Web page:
United Kingdom

Alan Sillitoe

Alan Sillitoe

(1928 – 2010)

  • A great author. Sadly missed.
    Lit by Shaun Roberts
United Kingdom

Alan Sillitoe

Alan Sillitoe
(1928 – 2010)

In memory of

Alan Sillitoe

(1928 – 2010)
About Alan
This is a memorial to Alan Sillitoe. Alan Sillitoe was a British writer and one of the "Angry Young Men" of the 1950s.
Alan Sillitoe was born in Nottingham, to working class parents. Like Arthur Seaton, the anti-hero of his first novel Saturday Night and Sunday Morning, his father worked at the Raleigh factory.
He left school at the age of 14 and worked at the Raleigh factory for the next four years, spending his free time reading. He then joined the Royal Air Force, serving as a wireless operator in Malaya. After returning to England, he was discovered to have tuberculosis and spent 16 months in an RAF hospital.
Pensioned off at 21 on 45 shillings a week, he lived in France and Spain for seven years
Continued...
About Alan
in an attempt to recover. In 1955, while living in Mallorca with his partner, American poet Ruth Fainlight, and in contact with the poet Robert Graves, Alan Sillitoe started work on Saturday Night and Sunday Morning, which was published in 1958. Influenced in part by the stripped-down prose of Hemingway, the book conveys the attitudes and situation of a young factory worker faced with the inevitable end of his youthful philandering. As with John Osborne's Look Back in Anger and John Braine's Room at the Top, the novel's real subject was the disillusionment of postwar Britain, and the lack of opportunities for the working class. It was adapted as a film by Karel Reisz in 1960, with Albert Finney as Arthur Seaton.
Continued overleaf...
About Alan
/>Alan Sillitoe's story The Loneliness of the Long Distance Runner, which concerns the rebellion of a borstal boy with a talent for running, won the Hawthornden Prize in 1959. It was also adapted to film, in 1962, this time directed by Tony Richardson and starring Tom Courtenay.
He later married Fainlight, with whom he had two children, David and Susan. He lived in London.
In 1990, Alan Sillitoe was awarded an honorary degree from Nottingham Trent University. The city's older Russell Group university the University of Nottingham also awarded him an honorary DLitt in 1994; in 2006, his best-known play was staged at the university's Lakeside Arts theatre in an in-house production.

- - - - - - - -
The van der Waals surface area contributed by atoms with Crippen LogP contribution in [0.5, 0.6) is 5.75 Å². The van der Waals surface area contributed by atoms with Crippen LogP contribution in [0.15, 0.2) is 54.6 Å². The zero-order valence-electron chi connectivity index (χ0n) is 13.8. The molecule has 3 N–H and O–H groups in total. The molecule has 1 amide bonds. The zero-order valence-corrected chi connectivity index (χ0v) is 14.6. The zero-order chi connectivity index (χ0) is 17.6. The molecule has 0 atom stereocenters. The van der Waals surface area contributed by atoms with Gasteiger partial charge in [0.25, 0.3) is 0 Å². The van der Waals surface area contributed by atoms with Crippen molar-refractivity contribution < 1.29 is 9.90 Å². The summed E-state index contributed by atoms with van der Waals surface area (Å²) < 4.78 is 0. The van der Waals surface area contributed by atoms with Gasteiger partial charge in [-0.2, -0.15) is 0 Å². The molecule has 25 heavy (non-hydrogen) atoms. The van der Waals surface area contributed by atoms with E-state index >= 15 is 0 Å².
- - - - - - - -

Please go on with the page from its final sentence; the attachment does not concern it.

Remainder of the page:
Alan Sillitoe wrote
Continued...
About Alan
many novels, and several volumes of poetry. His 1995 autobiography, Life Without Armour was critically acclaimed on publication, and offers a view into his squalid childhood.
In 2007 Gadfly in Russia, an account of his travels in Russia spanning 40 years, was published. In 2008 London Books republished A Start in Life as part of its London Classics series and to mark the author's 80th birthday. Alan Sillitoe appeared on BBC Radio 4's Desert Island Discs on 25 January 2009.
Alan Sillitoe passed away on the 25th of April 2010. This is a memorial dedicated to his life.
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Kindly lit by
Shaun Roberts
on 4th Jul 2015
They wrote:
A great author. Sadly missed.
Gold tribute.

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Alan Sillitoe - tribute extract

Alan Sillitoe

This is a memorial to Alan Sillitoe. Alan Sillitoe was a British writer and one of the "Angry Young Men" of the 1950s.
Alan Sillitoe was born in Nottingham, to working class parents. Like Arthur Seaton, the anti-hero of his first novel Saturday Night and Sunday Morning, his father worked at the Raleigh factory.
He left school at the age of 14 and worked at the Raleigh factory for the next four years, spending his free time reading. He then joined the Royal Air Force, serving as a wireless operator in Malaya. After returning to England, he was discovered to have tuberculosis and spent 16 months in an RAF hospital.
Pensioned off at 21 on 45 shillings a week, he lived in France and Spain for seven years...

Alan Sillitoe is remembered by...
Shaun Roberts
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(You can edit your entry for 15 minutes after submission and can delete your entry at any time)
Rest in peace Alan
I first met Alan at ****
My sincere condolences to all friends and family of Alan
My fondest memory of Alan was ****
Alan used to really enjoy ****
What I will miss the most about Alan is ****
Alan inspired me to ****
Alan changed my life by ****
If I had to sum up what Alan meant to me it would be ****
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